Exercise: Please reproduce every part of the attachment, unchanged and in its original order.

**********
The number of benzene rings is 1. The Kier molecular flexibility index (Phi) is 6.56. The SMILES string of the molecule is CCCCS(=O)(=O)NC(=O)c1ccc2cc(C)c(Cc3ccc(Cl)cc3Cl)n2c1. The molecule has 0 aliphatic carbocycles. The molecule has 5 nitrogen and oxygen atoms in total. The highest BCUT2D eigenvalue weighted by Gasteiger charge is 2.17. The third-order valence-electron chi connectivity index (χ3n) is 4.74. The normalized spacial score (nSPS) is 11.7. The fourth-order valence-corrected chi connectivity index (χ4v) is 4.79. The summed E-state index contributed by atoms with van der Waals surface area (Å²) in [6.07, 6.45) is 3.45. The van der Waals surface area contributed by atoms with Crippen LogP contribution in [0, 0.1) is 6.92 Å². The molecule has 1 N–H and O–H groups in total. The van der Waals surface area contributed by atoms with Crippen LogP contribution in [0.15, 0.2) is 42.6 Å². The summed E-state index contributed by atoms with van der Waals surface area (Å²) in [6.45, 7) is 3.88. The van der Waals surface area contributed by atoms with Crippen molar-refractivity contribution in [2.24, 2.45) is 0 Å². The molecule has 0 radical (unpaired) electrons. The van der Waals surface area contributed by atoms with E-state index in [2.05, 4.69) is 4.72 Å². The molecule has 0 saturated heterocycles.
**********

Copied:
The number of benzene rings is 1. The Kier molecular flexibility index (Phi) is 6.56. The SMILES string of the molecule is CCCCS(=O)(=O)NC(=O)c1ccc2cc(C)c(Cc3ccc(Cl)cc3Cl)n2c1. The molecule has 0 aliphatic carbocycles. The molecule has 5 nitrogen and oxygen atoms in total. The highest BCUT2D eigenvalue weighted by Gasteiger charge is 2.17. The third-order valence-electron chi connectivity index (χ3n) is 4.74. The normalized spacial score (nSPS) is 11.7. The fourth-order valence-corrected chi connectivity index (χ4v) is 4.79. The summed E-state index contributed by atoms with van der Waals surface area (Å²) in [6.07, 6.45) is 3.45. The van der Waals surface area contributed by atoms with Crippen LogP contribution in [0, 0.1) is 6.92 Å². The molecule has 1 N–H and O–H groups in total. The van der Waals surface area contributed by atoms with Crippen LogP contribution in [0.15, 0.2) is 42.6 Å². The summed E-state index contributed by atoms with van der Waals surface area (Å²) in [6.45, 7) is 3.88. The van der Waals surface area contributed by atoms with Crippen molar-refractivity contribution in [2.24, 2.45) is 0 Å². The molecule has 0 radical (unpaired) electrons. The van der Waals surface area contributed by atoms with E-state index in [2.05, 4.69) is 4.72 Å². The molecule has 0 saturated heterocycles.